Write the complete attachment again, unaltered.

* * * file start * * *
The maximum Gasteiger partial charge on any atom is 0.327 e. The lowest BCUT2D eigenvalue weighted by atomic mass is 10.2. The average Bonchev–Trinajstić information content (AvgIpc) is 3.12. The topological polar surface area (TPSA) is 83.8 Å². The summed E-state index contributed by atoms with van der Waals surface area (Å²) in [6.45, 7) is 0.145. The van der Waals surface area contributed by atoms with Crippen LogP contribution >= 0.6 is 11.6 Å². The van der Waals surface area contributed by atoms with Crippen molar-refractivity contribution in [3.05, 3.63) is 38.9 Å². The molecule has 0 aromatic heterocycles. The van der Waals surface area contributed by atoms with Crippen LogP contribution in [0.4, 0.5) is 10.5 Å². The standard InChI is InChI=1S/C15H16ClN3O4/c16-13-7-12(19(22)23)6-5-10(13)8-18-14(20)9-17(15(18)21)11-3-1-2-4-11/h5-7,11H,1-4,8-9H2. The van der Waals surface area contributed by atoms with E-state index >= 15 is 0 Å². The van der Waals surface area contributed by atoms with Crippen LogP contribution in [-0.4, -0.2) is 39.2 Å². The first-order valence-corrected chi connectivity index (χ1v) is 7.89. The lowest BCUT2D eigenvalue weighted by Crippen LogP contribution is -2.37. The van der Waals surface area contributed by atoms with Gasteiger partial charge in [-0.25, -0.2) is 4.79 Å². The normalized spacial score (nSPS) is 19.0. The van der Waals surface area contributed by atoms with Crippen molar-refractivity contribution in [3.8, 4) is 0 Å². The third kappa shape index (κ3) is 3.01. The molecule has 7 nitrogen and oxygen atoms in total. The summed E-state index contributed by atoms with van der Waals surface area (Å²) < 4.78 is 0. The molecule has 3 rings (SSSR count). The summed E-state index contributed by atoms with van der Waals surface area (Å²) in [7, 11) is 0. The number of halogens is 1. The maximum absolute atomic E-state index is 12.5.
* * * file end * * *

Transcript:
The maximum Gasteiger partial charge on any atom is 0.327 e. The lowest BCUT2D eigenvalue weighted by atomic mass is 10.2. The average Bonchev–Trinajstić information content (AvgIpc) is 3.12. The topological polar surface area (TPSA) is 83.8 Å². The summed E-state index contributed by atoms with van der Waals surface area (Å²) in [6.45, 7) is 0.145. The van der Waals surface area contributed by atoms with Crippen LogP contribution >= 0.6 is 11.6 Å². The van der Waals surface area contributed by atoms with Crippen molar-refractivity contribution in [3.05, 3.63) is 38.9 Å². The molecule has 0 aromatic heterocycles. The van der Waals surface area contributed by atoms with Crippen LogP contribution in [0.4, 0.5) is 10.5 Å². The standard InChI is InChI=1S/C15H16ClN3O4/c16-13-7-12(19(22)23)6-5-10(13)8-18-14(20)9-17(15(18)21)11-3-1-2-4-11/h5-7,11H,1-4,8-9H2. The van der Waals surface area contributed by atoms with E-state index >= 15 is 0 Å². The van der Waals surface area contributed by atoms with Crippen LogP contribution in [-0.4, -0.2) is 39.2 Å². The first-order valence-corrected chi connectivity index (χ1v) is 7.89. The lowest BCUT2D eigenvalue weighted by Crippen LogP contribution is -2.37. The van der Waals surface area contributed by atoms with Gasteiger partial charge in [-0.25, -0.2) is 4.79 Å². The normalized spacial score (nSPS) is 19.0. The van der Waals surface area contributed by atoms with Crippen molar-refractivity contribution in [3.8, 4) is 0 Å². The third kappa shape index (κ3) is 3.01. The molecule has 7 nitrogen and oxygen atoms in total. The summed E-state index contributed by atoms with van der Waals surface area (Å²) < 4.78 is 0. The molecule has 3 rings (SSSR count). The summed E-state index contributed by atoms with van der Waals surface area (Å²) in [7, 11) is 0. The number of halogens is 1. The maximum absolute atomic E-state index is 12.5.